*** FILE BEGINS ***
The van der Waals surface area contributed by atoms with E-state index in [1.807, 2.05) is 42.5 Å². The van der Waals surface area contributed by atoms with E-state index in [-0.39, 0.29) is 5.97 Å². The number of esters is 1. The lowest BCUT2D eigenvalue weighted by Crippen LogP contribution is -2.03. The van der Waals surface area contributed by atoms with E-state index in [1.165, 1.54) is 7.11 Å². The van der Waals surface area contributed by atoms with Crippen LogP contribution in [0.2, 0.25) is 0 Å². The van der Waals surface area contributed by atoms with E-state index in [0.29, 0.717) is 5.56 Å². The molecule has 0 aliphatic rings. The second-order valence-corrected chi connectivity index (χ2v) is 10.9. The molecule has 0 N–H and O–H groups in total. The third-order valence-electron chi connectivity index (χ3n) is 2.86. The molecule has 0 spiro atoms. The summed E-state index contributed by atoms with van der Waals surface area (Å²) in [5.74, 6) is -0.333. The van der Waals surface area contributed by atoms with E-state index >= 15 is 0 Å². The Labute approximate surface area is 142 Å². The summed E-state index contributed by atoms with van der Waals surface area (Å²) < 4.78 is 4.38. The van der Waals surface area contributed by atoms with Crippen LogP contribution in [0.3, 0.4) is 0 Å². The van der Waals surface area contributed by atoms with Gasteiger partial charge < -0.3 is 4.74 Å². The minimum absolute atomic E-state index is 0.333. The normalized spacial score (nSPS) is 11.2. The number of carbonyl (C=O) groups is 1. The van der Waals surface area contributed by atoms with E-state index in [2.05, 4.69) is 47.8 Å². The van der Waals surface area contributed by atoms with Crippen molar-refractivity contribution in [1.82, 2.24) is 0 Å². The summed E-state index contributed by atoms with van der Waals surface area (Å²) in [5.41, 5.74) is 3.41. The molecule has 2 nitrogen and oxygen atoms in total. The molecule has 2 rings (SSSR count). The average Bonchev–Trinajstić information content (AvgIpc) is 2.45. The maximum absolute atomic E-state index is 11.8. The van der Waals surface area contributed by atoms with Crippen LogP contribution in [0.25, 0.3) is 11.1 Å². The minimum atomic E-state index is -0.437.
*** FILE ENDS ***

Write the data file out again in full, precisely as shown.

The van der Waals surface area contributed by atoms with E-state index in [1.807, 2.05) is 42.5 Å². The van der Waals surface area contributed by atoms with E-state index in [-0.39, 0.29) is 5.97 Å². The number of esters is 1. The lowest BCUT2D eigenvalue weighted by Crippen LogP contribution is -2.03. The van der Waals surface area contributed by atoms with E-state index in [1.165, 1.54) is 7.11 Å². The van der Waals surface area contributed by atoms with Crippen LogP contribution in [0.2, 0.25) is 0 Å². The van der Waals surface area contributed by atoms with E-state index in [0.29, 0.717) is 5.56 Å². The molecule has 0 aliphatic rings. The second-order valence-corrected chi connectivity index (χ2v) is 10.9. The molecule has 0 N–H and O–H groups in total. The third-order valence-electron chi connectivity index (χ3n) is 2.86. The molecule has 0 spiro atoms. The summed E-state index contributed by atoms with van der Waals surface area (Å²) in [5.74, 6) is -0.333. The van der Waals surface area contributed by atoms with E-state index >= 15 is 0 Å². The Labute approximate surface area is 142 Å². The summed E-state index contributed by atoms with van der Waals surface area (Å²) < 4.78 is 4.38. The van der Waals surface area contributed by atoms with Crippen LogP contribution in [0.3, 0.4) is 0 Å². The van der Waals surface area contributed by atoms with Gasteiger partial charge < -0.3 is 4.74 Å². The minimum absolute atomic E-state index is 0.333. The normalized spacial score (nSPS) is 11.2. The number of carbonyl (C=O) groups is 1. The van der Waals surface area contributed by atoms with E-state index in [2.05, 4.69) is 47.8 Å². The van der Waals surface area contributed by atoms with Crippen molar-refractivity contribution in [1.82, 2.24) is 0 Å². The summed E-state index contributed by atoms with van der Waals surface area (Å²) in [5.41, 5.74) is 3.41. The molecule has 2 nitrogen and oxygen atoms in total. The molecule has 2 rings (SSSR count). The average Bonchev–Trinajstić information content (AvgIpc) is 2.45. The maximum absolute atomic E-state index is 11.8. The van der Waals surface area contributed by atoms with Crippen LogP contribution in [0.25, 0.3) is 11.1 Å². The minimum atomic E-state index is -0.437.